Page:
DRAM, dynamic random access memory has provided bulk of high-
DRAM is read/write random access memory and requires a more complex processor interface
than static random access memory. Very simple systems (e.g., controllers and embedded
systems)) may use static memory to avoid the cost and complexity of DRAM controller.
DRAM stores data as a charge on a capacitor which leaks away in several milliseconds.
Consequently, dynamic memory must be continually refreshed to re-
The world’s first DRAM memory device was created by Robert H. Dennard, an IBM Fellow
in 1966 when he and his team were investigating the properties of field-
The first commercial DRAM chip was developed by a new semiconductor company that had been formed two years earlier by Noyce and Moore who left Fairchild Semiconductors. The new company was called Intel and it initially developed a static RAM using bipolar logic and then a static RAM using MOS logic in 1969. In 1970 Intel announced a 1 Kbit (that’s 256 bytes) DRAM memory component called the 1103. This was the world’s first commercial DRAM component and by 1972 it was the best selling memory chip in the world and was rapidly replacing existing magnetic memory systems (ferrite cores).
Another step along DRAM’s path towards domination of the memory market was the introduction
of Mostek’s MK4096 DRAM in 1973. Mostek was founded in 1969 by former employees of
Texas Instruments. The MK4096 was a 4 Kbit chip that introduced address multiplexing.
Static RAMs, both then and now, use a full n-
Over the years, DRAM has evolved. However, DRAM is still essentially the same as it always was; it’s a memory cell that stores a single bit as a charge on a leaky capacitor. Some aspects have changed such as the bit density per chip, the way in which interfacing and refreshing is carried out, and the way in which DRAM is accessed. The access time of DRAM has improved over the years, but the speedup of DRAM over decades is woefully small compared with the way in which processors have advanced.
The term Memory Wall has been coined by Bill Wulf and Sally McKee in 1994 to describe the mismatch between processor performance and memory performance; for example, average memory access times were projected to be 2 cycles in 2000 and 100 cycles in 2010. This represents a factor of 50 in the relative reduction of memory performance. In practice, the situation did not turn out to be quite so bad. Improvements in cache design and performance have helped to hide DRAM’s limitations, and the Memory Wall puts too much emphasis on access time (latency) rather than throughput (bandwidth). Although access time has not increased as much as we would like, the way in which data is moved into and out of DRAMs has permitted a much higher bandwidth. The river doesn’t flow any faster, but at least its wider..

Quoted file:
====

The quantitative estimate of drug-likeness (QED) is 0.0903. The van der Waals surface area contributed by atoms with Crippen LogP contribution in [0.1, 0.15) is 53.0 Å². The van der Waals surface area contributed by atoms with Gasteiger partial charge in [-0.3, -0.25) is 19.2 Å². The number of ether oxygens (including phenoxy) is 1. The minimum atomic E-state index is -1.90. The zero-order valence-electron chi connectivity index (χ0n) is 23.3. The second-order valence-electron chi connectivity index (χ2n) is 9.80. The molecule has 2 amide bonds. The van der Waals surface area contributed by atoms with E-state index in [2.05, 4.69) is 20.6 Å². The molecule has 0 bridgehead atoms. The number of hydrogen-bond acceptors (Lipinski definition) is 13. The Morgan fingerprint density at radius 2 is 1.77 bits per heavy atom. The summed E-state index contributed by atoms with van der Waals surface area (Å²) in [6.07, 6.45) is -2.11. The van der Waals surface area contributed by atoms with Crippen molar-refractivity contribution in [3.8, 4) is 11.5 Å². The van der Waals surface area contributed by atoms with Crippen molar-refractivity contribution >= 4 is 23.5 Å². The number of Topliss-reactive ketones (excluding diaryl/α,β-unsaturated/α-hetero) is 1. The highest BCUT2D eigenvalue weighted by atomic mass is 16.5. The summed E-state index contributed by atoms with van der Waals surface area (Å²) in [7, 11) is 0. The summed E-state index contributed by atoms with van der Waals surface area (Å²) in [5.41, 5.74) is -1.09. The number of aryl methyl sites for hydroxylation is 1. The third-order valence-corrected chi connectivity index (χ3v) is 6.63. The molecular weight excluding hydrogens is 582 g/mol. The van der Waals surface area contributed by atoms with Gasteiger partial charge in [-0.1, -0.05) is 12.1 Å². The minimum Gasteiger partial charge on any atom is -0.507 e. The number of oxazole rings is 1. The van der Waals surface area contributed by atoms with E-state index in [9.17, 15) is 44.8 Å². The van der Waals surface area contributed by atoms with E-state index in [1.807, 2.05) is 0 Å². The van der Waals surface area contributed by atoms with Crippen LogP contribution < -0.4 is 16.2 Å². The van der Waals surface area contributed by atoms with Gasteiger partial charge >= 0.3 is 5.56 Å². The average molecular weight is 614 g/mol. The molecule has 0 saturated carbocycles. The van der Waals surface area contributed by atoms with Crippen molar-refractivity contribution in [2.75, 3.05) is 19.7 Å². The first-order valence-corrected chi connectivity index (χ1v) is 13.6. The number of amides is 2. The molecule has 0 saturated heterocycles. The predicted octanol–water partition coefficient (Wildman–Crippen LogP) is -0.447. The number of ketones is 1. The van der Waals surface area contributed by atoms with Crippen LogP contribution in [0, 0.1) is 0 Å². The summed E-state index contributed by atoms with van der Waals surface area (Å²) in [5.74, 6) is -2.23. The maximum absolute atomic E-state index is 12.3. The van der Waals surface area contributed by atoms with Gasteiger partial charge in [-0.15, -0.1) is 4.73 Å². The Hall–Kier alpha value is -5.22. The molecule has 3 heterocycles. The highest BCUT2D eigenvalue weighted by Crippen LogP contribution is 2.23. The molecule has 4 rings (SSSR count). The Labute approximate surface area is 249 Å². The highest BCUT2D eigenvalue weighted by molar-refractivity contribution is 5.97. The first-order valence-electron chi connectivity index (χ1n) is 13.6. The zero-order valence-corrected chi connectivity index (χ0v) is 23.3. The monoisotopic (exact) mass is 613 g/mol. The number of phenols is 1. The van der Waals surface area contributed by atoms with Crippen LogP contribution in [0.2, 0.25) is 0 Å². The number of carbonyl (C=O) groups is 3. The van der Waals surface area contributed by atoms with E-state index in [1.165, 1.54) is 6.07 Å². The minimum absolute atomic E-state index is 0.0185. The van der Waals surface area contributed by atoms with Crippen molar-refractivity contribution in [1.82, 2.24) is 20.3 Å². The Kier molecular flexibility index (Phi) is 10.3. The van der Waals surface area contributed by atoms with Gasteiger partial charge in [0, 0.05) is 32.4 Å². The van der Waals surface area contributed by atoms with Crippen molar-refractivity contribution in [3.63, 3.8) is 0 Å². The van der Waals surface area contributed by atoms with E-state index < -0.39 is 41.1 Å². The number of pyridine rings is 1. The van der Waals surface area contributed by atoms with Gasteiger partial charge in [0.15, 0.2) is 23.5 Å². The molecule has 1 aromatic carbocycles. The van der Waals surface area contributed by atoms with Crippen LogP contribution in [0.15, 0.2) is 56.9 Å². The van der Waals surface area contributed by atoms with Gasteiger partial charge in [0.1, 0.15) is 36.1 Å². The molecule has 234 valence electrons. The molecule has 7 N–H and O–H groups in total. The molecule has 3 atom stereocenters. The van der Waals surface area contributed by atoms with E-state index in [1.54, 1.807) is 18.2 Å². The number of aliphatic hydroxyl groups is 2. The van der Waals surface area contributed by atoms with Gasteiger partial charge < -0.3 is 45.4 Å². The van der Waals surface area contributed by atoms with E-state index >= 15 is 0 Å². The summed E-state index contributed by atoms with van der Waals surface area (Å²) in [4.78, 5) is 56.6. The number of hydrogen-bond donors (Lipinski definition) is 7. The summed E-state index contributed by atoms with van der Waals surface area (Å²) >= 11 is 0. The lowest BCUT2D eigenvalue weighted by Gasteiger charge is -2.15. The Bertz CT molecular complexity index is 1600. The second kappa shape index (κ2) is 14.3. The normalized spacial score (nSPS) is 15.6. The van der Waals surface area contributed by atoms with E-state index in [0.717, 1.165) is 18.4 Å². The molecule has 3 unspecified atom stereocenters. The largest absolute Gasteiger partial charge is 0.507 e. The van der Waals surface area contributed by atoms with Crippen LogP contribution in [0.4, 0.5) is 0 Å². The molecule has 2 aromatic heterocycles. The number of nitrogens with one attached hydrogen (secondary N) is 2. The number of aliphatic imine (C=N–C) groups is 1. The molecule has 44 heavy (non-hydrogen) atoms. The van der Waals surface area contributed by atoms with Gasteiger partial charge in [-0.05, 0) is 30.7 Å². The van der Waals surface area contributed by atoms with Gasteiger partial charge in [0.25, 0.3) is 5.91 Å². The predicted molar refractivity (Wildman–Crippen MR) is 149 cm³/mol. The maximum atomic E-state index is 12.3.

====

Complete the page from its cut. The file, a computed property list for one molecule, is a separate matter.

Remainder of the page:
Although the volume of DRAM production has been increasing steadily, the number of DRAM manufacturers has been in decline for the past 20 years. DRAM production is immensely expensive (the cost of fabrication plants) and very competitive. To a great extent, production has moved from West to East and most of the volume manufacturers are now in Asia. In the 1980s major DRAM producers were:
AMD Eurotechni Hitachi Intersil
AMI Fairchild IBM Samsung
AT&T Fuijitsu Infineon Winbond
Elpida Hynix Intel Zilog
By 2009 the major DRAM manufactures were
The DRAM Memory Cell
Let’s look at a DRAM memory cell. The classic crossed-
A write operation is performed by asserting the WriteLine and BitLine 1 simultaneously to charge or discharge the capacitor. A charge is transferred to or from the capacitor via transistor T1.
A read operation is performed by sensing the voltage on the capacitor via transistors T2 and T3. The read is carried out by asserting the ReadLine and then sensing the voltage on BitLine2.
Essentially, this three-
The following figure illustrates the one-
As in the case of the three-
When transistor T1 conducts, the storage capacitor Cs is connected to the bit line. You might think that the voltage on the bit line is the same as that originally stored on the capacitor. However, the bit line has its own capacitance to ground that is distributed along the bit line and its connections. Consequently, the two capacitors CB and CS form a voltage divisor. The voltage that is sensed is proportional to CS/(CS + CB).
Reading the data from a one-
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